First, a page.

Sexual Identity of Drinking Companions, Drinking Motives, and Drinking Behaviors Among Young Sexual Minority Women: An Analysis of Daily Data

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Abstract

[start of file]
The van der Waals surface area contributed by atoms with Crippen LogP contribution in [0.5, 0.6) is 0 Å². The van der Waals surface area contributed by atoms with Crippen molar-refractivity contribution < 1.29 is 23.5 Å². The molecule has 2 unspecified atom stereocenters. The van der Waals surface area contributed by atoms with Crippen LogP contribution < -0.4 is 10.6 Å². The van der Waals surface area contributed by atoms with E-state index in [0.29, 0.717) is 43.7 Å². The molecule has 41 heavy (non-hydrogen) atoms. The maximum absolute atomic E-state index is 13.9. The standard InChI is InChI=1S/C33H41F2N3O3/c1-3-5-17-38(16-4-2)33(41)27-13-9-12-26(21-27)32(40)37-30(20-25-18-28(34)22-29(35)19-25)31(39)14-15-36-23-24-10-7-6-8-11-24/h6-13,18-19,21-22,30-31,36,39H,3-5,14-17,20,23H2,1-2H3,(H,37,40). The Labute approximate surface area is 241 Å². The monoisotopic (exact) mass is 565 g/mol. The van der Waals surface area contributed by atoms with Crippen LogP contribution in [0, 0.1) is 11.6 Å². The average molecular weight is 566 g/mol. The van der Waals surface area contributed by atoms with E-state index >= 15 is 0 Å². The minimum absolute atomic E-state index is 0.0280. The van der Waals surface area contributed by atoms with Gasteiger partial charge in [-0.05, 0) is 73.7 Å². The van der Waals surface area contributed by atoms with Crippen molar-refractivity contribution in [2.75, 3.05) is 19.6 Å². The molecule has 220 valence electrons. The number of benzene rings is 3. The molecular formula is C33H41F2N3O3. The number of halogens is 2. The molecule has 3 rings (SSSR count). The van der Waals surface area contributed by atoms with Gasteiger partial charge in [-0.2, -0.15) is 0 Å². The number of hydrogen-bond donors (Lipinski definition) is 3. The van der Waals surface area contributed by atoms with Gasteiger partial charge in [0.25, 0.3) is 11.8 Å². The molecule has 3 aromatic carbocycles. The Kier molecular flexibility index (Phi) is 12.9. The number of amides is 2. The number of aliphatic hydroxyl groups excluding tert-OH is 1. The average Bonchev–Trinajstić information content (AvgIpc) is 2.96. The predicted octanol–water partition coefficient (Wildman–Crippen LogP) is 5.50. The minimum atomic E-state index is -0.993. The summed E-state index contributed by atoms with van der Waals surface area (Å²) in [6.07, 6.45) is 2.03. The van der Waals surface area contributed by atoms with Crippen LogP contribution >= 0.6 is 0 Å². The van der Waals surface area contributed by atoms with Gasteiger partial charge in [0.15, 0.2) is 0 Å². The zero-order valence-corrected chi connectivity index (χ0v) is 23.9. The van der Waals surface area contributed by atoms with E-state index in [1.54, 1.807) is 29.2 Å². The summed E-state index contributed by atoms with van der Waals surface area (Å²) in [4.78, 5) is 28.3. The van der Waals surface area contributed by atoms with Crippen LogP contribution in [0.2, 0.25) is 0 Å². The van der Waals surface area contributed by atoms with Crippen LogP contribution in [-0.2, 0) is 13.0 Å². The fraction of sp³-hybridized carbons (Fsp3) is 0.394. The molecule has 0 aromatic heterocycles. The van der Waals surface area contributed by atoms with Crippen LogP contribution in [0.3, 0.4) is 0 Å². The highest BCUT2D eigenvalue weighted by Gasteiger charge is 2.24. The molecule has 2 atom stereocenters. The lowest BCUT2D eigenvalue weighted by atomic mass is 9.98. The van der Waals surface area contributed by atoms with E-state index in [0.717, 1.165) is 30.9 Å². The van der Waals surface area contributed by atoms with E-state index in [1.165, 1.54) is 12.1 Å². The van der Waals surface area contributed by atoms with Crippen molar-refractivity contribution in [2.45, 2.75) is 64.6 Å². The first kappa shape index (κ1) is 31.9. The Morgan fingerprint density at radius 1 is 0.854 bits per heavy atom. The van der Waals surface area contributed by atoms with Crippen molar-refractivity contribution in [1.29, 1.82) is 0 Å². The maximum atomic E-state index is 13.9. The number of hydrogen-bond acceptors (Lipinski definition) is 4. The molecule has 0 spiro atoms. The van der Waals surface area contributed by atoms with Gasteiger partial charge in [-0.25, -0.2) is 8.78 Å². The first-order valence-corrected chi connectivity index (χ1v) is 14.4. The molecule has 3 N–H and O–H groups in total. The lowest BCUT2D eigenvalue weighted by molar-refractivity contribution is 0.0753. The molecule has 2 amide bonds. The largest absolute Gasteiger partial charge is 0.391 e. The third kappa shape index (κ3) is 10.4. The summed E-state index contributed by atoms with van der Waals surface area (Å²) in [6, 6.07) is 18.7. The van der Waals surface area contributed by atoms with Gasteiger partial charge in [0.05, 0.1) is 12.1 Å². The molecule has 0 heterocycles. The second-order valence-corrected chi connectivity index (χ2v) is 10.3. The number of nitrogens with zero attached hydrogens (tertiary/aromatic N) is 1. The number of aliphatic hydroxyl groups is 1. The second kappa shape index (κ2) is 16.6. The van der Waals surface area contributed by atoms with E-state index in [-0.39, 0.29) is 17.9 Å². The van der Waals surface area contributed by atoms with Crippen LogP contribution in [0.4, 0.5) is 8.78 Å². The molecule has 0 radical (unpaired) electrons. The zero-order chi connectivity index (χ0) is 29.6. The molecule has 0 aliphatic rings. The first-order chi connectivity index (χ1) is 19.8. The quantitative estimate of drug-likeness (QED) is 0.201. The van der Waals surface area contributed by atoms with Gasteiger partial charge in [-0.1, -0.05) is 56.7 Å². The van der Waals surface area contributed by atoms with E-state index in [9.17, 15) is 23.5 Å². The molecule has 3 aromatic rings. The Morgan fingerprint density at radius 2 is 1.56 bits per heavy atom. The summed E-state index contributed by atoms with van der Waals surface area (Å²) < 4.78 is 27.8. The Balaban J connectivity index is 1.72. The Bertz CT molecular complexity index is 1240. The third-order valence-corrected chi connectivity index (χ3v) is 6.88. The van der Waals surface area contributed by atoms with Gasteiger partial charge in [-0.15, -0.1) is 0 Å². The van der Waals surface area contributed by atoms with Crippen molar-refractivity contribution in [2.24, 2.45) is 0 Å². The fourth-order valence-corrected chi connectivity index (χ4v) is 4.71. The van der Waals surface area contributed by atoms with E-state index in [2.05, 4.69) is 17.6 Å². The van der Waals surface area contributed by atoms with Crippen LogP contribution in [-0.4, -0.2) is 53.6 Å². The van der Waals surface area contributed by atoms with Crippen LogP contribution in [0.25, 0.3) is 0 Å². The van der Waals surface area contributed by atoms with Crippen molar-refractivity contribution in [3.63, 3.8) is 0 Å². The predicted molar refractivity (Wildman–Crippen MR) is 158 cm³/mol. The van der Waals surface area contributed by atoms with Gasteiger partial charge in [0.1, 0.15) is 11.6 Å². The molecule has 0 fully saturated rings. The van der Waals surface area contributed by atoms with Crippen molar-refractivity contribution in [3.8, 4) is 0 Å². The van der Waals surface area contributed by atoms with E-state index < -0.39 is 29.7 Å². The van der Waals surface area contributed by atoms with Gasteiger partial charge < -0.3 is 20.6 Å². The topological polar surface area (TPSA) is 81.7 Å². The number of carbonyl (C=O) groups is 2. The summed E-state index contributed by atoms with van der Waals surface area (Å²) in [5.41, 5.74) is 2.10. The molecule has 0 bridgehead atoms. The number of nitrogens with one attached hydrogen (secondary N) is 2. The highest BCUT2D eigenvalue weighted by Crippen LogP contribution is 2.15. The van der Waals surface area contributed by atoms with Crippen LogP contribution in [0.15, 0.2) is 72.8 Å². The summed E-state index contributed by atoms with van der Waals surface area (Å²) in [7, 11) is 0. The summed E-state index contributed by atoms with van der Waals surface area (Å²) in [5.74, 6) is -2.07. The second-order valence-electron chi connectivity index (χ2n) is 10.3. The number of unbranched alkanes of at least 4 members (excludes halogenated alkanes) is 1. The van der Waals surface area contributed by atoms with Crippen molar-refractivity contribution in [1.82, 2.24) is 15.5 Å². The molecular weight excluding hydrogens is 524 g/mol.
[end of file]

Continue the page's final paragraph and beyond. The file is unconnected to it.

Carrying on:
Research has indicated that sexual minority women (SMW) drink more than do their heterosexual counterparts. Minority stress theory postulates that this increased drinking is motivated by efforts to modulate distress related to minority status, highlighting the potential importance of coping and enhancement drinking motives. Social learning theory postulates that SMW are motivated to drink more because their social companions model drinking behavior and convey social norms regarding appropriate alcohol consumption, suggesting that socialization and conformity motives may be important. The degree to which different motives for drinking affect SMW’s alcohol consumption may depend in part on whether SMW drink with other sexual minorities, but this has not been investigated. This study examined daily data across 2 separate 14-day bursts to understand associations among daily drinking motives, the sexual identity of drinking companions, and alcohol consumption among 67 young SMW who reported on 553 social drinking days. On days when SMW had higher than typical socialization and enhancement motives, they tended to drink more, and SMW who typically had higher coping motives tended to drink more on any given day. Further, higher than typical enhancement motives were associated with heavier drinking on days when SMW drank with only heterosexual companions, relative to days when they drank with only sexual minority companions or in mixed sexual-identity groups. SMW’s typical conformity motives were more strongly related to drinking on days when SMW drank in mixed sexual-identity groups relative to heterosexual companions only. These results indicate that SMW’s drinking motives and drinking companions may be important targets for future research and intervention.

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